Shawn Joseph is defending his first budget as superintendent of Metro Schools.
Metro Schools officials highlighted the lack of funding for some pet projects when appearing for a budget hearing before the Metro Council Tuesday night.
A more than $900 million proposal was trimmed by about $23 million by Mayor Megan Barry.
The district initially put forth a 902.8 million budget, which was pared down by the mayor.
“The district was unable to hire more nurses in our district — psychologists, translators, social workers and other professionals who will deliver important support services to students and schools — and this is critical,” first-year superintendent Shawn Joseph said. “Before you can even get to the academics, you have to get to some of the social emotional learning challenges that exist.”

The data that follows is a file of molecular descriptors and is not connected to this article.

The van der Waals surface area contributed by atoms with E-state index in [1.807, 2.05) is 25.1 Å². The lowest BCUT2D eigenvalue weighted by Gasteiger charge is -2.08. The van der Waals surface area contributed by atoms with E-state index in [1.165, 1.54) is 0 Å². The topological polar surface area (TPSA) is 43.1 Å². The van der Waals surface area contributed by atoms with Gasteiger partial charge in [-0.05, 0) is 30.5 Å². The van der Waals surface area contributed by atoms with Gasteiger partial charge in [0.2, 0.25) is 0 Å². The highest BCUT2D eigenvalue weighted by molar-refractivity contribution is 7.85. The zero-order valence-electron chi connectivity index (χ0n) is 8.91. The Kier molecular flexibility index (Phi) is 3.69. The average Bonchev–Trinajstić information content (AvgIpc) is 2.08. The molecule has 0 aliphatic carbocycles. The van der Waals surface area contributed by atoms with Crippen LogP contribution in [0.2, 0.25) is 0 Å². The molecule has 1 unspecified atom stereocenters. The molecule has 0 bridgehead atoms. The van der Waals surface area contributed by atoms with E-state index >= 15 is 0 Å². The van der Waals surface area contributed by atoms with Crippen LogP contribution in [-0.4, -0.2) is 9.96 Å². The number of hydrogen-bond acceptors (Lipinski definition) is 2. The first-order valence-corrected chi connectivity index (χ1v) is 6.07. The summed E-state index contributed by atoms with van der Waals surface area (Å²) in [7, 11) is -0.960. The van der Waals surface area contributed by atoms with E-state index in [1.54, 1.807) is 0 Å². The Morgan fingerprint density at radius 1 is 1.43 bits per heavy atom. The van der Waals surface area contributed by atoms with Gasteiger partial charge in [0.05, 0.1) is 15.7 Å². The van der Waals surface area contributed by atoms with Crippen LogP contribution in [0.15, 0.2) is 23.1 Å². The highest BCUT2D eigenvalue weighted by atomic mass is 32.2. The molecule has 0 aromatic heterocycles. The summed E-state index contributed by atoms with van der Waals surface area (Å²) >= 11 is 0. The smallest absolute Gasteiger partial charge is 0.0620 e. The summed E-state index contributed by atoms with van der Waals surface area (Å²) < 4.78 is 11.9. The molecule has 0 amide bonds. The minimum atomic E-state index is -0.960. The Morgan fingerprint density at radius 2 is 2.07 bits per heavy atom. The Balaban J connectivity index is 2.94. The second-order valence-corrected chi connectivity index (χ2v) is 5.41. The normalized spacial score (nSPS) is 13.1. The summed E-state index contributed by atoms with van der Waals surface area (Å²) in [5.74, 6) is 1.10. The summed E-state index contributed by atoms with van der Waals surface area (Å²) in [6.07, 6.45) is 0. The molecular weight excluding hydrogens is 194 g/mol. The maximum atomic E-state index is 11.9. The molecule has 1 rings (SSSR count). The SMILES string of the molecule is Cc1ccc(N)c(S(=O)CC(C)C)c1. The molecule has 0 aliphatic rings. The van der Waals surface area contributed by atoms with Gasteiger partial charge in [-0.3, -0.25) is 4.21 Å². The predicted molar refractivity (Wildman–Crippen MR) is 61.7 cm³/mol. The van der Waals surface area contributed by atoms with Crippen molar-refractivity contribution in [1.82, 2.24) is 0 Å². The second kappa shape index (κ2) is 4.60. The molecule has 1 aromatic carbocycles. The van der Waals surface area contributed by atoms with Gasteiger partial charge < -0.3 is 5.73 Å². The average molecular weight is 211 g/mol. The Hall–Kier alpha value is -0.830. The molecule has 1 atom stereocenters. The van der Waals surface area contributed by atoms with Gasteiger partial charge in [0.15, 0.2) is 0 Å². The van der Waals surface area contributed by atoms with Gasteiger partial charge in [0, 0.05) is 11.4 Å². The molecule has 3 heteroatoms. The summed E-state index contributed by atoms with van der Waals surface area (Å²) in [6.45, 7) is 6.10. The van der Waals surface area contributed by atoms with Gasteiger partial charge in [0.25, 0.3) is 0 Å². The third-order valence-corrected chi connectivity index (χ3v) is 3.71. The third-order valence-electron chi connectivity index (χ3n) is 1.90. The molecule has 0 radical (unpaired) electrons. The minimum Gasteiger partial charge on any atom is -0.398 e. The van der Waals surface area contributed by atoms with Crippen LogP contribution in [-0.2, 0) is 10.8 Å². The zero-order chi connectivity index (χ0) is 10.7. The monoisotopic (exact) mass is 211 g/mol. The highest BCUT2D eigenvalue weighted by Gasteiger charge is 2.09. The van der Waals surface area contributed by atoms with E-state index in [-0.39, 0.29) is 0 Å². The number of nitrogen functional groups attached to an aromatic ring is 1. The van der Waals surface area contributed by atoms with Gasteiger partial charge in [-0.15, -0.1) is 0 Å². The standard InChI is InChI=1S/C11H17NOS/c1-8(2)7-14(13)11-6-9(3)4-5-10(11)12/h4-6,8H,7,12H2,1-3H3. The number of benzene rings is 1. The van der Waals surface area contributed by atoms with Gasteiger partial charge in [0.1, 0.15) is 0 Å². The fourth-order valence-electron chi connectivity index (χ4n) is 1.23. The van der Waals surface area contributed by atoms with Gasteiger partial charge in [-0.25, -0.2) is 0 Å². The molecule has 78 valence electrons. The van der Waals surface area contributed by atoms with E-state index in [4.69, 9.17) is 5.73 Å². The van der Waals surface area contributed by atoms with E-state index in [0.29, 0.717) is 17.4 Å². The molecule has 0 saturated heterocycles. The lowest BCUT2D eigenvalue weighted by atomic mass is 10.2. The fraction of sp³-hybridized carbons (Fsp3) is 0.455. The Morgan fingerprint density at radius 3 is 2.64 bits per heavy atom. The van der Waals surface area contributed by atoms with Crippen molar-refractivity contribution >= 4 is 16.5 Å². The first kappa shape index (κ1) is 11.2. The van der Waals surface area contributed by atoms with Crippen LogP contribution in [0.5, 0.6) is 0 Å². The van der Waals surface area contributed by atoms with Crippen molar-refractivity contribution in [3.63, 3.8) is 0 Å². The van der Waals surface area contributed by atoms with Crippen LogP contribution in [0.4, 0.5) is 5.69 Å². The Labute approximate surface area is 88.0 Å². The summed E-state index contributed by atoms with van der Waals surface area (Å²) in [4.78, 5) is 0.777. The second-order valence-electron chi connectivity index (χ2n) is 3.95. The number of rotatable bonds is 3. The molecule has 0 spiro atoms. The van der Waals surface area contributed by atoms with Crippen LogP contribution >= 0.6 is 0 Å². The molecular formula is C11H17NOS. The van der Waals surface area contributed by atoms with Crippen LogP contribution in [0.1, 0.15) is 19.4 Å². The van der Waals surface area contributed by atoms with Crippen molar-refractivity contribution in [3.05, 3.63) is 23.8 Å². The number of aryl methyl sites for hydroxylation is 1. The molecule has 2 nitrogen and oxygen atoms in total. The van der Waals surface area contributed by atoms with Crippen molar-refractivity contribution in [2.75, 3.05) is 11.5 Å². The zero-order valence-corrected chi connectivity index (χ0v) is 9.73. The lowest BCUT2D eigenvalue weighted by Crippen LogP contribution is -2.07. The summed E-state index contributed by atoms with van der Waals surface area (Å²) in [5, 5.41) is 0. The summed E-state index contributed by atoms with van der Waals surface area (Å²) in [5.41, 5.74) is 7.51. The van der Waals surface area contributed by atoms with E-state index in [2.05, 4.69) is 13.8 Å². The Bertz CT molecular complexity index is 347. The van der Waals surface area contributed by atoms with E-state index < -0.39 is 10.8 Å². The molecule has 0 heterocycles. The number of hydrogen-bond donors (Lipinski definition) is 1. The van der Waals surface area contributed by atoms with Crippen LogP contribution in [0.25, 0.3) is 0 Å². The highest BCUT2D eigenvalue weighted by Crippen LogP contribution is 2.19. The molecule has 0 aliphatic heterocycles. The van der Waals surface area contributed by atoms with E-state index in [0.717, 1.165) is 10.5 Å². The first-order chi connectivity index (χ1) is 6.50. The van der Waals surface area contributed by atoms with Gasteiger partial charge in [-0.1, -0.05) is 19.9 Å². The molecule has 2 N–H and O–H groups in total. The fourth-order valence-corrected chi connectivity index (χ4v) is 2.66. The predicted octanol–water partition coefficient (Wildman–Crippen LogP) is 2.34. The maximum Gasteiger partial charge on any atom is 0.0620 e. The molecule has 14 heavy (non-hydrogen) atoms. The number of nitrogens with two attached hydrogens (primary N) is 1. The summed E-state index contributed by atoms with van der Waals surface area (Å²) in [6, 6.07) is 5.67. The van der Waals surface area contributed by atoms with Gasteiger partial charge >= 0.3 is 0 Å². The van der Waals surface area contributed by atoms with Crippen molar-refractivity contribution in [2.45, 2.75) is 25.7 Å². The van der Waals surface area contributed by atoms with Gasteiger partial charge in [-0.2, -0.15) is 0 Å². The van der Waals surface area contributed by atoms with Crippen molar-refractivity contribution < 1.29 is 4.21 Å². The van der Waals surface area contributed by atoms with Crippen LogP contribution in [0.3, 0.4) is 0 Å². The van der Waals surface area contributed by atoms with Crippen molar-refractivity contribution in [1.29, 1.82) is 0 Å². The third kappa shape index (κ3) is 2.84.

The Metro Council does have final say over the city’s budget and could find money to fund the district’s priorities.
The 4.3 percent increase by Mayor Megan Barry is less than the city’s overall revenue increase of 5.86 percent.
“Every year we have a larger ask and every year we get more than any year before,” said Board Chair Anna Shepherd. “A lot of of departments are keeping their eye on the prize and (Mayor Barry) has tried to spread the love to as many areas as possible.”
To meet Barry’s recommended budget figure — which is still a $36 million increase over the prior year — the school system scaled back an expansion of its social emotional learning program. The district also decided to slow down an effort to make middle school curriculum more rigorous. That allowed the district to pay the full 3 percent raise to teachers, which was in the original budget plan.
Changes still could be possible, but the brunt of the work is over, as the district approved a revised request of $36 million more than last year’s school budget — or $879 million in the 2017-18 school year.